Among those broadcasting the traditional church services are the dioceses of Trenton, New Jersey, Albany and Rochester, New York, and Corpus Christi, Texas. Catholics can check their diocesan website to learn of plans for livestreaming of liturgies in their locales.

Many other dioceses and parishes already are livestreaming Sunday Mass and while they may not have announced specific plans for Palm Sunday and Easter, diocesan and parish websites may contain new details.

In the Archdiocese of Indianapolis, Father Tom Kovatch at St. Charles Borromeo Catholic Church in Bloomington, Indiana, has been livestreaming his celebration of Mass on Facebook from the church. Father Kovatch learned to livestream after all Catholic churches in the archdiocese were closed to stop the spread of the coronavirus, like the rest of the country’s churches.

In Hendersonville, Tennessee, in the Diocese of Nashville, Father Andrew Forsythe has been setting up his portable altar and cameras to record a private Mass he celebrates in the parking lot of Pope John Paul II High School. The students are confined to their homes because of the COVID-19 pandemic.

“Mass is the highest form of prayer,” said Forsythe, who is the chaplain and a theology teacher at the Catholic high school. “It’s our lifeline. It’s where community comes from.”

Bishop John O. Barres of Rockville Centre, New York, which has been rocked with a high number of COVID-19 cases, offered a pastoral letter for parishioners for reflection during the final weeks of Lent.

Titled “The Great Week: A Pilgrimage With the Lord in Holy Week,” the letter takes readers through the traditional observance throughout the days marking Jesus’ entry into Jerusalem on Palm Sunday to his resurrection at Easter.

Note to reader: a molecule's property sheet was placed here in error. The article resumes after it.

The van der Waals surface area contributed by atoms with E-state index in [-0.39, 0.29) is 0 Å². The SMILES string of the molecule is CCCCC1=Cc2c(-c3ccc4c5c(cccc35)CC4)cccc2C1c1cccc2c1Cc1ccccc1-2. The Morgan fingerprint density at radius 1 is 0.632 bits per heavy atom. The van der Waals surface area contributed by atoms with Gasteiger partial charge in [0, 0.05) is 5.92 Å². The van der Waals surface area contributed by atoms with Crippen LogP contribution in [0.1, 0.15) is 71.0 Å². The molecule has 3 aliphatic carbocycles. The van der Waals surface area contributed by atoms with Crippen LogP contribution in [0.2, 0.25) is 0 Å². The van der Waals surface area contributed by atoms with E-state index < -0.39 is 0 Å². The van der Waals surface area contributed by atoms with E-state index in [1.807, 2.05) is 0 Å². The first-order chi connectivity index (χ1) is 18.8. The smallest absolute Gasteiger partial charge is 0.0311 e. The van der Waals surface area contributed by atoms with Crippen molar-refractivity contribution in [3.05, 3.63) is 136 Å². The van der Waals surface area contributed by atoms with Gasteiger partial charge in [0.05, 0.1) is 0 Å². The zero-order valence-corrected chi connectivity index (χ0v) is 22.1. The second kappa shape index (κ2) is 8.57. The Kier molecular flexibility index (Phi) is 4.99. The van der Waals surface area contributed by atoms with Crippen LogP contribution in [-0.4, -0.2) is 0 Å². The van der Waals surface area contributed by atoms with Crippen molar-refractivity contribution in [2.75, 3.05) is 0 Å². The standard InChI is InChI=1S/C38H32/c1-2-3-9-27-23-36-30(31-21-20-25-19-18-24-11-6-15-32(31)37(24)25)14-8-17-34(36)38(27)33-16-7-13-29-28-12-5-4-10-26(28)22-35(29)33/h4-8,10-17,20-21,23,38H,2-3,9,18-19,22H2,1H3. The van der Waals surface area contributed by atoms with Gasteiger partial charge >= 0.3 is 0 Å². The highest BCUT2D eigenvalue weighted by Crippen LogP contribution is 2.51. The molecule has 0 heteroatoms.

While the pastoral letter was prepared in advance of the rapid advance of illness caused by the new coronavirus, it asks the faithful to reflect on how Lent can be a spiritual grace that carries them through the year.

Some parishes across the Louisville Archdiocese continue to offer the sacrament of reconciliation with either a carefully planned drive-through (that assures safe distance and confidentiality) or an interior room that is disinfected, large enough to keep a safe, 6-foot distance between people and soundproof.

In general, though, Karen Shadle, director of the archdiocesan Office of Worship, suggested delaying the sacraments.

“We’re trying to get people to stay home as much as possible. That is the spirit governing everything. It’s about safety,” Shadle said.

“Unless you are in an emergency near-death situation, the sacraments should be delayed,” she said. In situations where someone is near death, families should call their pastor.